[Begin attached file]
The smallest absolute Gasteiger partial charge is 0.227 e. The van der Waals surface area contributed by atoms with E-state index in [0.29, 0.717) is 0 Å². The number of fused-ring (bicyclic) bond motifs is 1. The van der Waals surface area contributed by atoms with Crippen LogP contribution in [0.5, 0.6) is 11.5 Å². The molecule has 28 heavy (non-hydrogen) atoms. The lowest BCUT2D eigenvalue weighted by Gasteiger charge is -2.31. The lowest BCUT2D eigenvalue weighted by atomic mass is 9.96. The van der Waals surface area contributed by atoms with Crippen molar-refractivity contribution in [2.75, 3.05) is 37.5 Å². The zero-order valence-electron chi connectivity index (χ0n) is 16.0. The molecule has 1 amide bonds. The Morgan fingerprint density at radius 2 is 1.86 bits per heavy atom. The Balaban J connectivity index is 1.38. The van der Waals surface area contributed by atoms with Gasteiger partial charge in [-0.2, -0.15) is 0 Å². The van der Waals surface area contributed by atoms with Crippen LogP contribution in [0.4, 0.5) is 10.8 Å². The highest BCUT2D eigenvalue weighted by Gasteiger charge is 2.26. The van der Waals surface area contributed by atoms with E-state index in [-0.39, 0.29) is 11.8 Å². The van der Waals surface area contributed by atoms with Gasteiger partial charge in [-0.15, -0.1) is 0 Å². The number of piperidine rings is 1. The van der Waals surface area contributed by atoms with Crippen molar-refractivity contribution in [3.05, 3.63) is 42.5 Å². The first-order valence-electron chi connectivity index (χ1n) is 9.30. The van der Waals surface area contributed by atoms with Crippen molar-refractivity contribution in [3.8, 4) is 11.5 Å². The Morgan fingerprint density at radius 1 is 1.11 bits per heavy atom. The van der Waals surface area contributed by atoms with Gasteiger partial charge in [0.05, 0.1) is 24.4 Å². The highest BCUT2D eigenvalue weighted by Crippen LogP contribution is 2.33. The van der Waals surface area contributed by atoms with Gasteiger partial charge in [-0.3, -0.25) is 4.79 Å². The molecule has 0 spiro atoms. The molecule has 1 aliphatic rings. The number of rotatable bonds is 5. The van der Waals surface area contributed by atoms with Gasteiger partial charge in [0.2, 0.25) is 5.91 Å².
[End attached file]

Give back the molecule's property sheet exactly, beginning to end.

The smallest absolute Gasteiger partial charge is 0.227 e. The van der Waals surface area contributed by atoms with E-state index in [0.29, 0.717) is 0 Å². The number of fused-ring (bicyclic) bond motifs is 1. The van der Waals surface area contributed by atoms with Crippen LogP contribution in [0.5, 0.6) is 11.5 Å². The molecule has 28 heavy (non-hydrogen) atoms. The lowest BCUT2D eigenvalue weighted by Gasteiger charge is -2.31. The lowest BCUT2D eigenvalue weighted by atomic mass is 9.96. The van der Waals surface area contributed by atoms with Crippen molar-refractivity contribution in [2.75, 3.05) is 37.5 Å². The zero-order valence-electron chi connectivity index (χ0n) is 16.0. The molecule has 1 amide bonds. The Morgan fingerprint density at radius 2 is 1.86 bits per heavy atom. The Balaban J connectivity index is 1.38. The van der Waals surface area contributed by atoms with Gasteiger partial charge in [-0.2, -0.15) is 0 Å². The van der Waals surface area contributed by atoms with Crippen LogP contribution in [0.4, 0.5) is 10.8 Å². The highest BCUT2D eigenvalue weighted by Gasteiger charge is 2.26. The van der Waals surface area contributed by atoms with E-state index in [-0.39, 0.29) is 11.8 Å². The van der Waals surface area contributed by atoms with Gasteiger partial charge in [-0.15, -0.1) is 0 Å². The number of piperidine rings is 1. The van der Waals surface area contributed by atoms with Crippen molar-refractivity contribution in [3.05, 3.63) is 42.5 Å². The first-order valence-electron chi connectivity index (χ1n) is 9.30. The van der Waals surface area contributed by atoms with Crippen molar-refractivity contribution in [3.8, 4) is 11.5 Å². The Morgan fingerprint density at radius 1 is 1.11 bits per heavy atom. The van der Waals surface area contributed by atoms with Gasteiger partial charge in [0.05, 0.1) is 24.4 Å². The highest BCUT2D eigenvalue weighted by Crippen LogP contribution is 2.33. The van der Waals surface area contributed by atoms with Gasteiger partial charge in [-0.3, -0.25) is 4.79 Å². The molecule has 0 spiro atoms. The molecule has 1 aliphatic rings. The number of rotatable bonds is 5. The van der Waals surface area contributed by atoms with Gasteiger partial charge in [0.2, 0.25) is 5.91 Å².